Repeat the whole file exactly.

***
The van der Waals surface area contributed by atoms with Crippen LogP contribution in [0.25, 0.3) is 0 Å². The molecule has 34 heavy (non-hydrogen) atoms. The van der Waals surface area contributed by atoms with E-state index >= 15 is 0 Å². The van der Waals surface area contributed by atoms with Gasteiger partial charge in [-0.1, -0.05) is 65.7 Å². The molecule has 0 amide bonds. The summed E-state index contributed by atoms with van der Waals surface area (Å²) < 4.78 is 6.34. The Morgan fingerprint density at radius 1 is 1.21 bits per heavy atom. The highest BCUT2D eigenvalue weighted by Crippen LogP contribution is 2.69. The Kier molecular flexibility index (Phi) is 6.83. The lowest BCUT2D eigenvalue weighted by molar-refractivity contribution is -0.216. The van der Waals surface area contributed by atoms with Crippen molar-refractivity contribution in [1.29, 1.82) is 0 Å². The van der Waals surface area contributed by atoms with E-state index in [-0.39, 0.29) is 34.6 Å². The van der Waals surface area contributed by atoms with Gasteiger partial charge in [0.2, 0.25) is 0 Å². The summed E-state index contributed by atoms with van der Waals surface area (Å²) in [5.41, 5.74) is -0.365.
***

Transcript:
The van der Waals surface area contributed by atoms with Crippen LogP contribution in [0.25, 0.3) is 0 Å². The molecule has 34 heavy (non-hydrogen) atoms. The van der Waals surface area contributed by atoms with E-state index >= 15 is 0 Å². The van der Waals surface area contributed by atoms with Gasteiger partial charge in [-0.1, -0.05) is 65.7 Å². The molecule has 0 amide bonds. The summed E-state index contributed by atoms with van der Waals surface area (Å²) < 4.78 is 6.34. The Morgan fingerprint density at radius 1 is 1.21 bits per heavy atom. The highest BCUT2D eigenvalue weighted by Crippen LogP contribution is 2.69. The Kier molecular flexibility index (Phi) is 6.83. The lowest BCUT2D eigenvalue weighted by molar-refractivity contribution is -0.216. The van der Waals surface area contributed by atoms with Crippen molar-refractivity contribution in [1.29, 1.82) is 0 Å². The van der Waals surface area contributed by atoms with E-state index in [-0.39, 0.29) is 34.6 Å². The van der Waals surface area contributed by atoms with Gasteiger partial charge in [0.2, 0.25) is 0 Å². The summed E-state index contributed by atoms with van der Waals surface area (Å²) in [5.41, 5.74) is -0.365.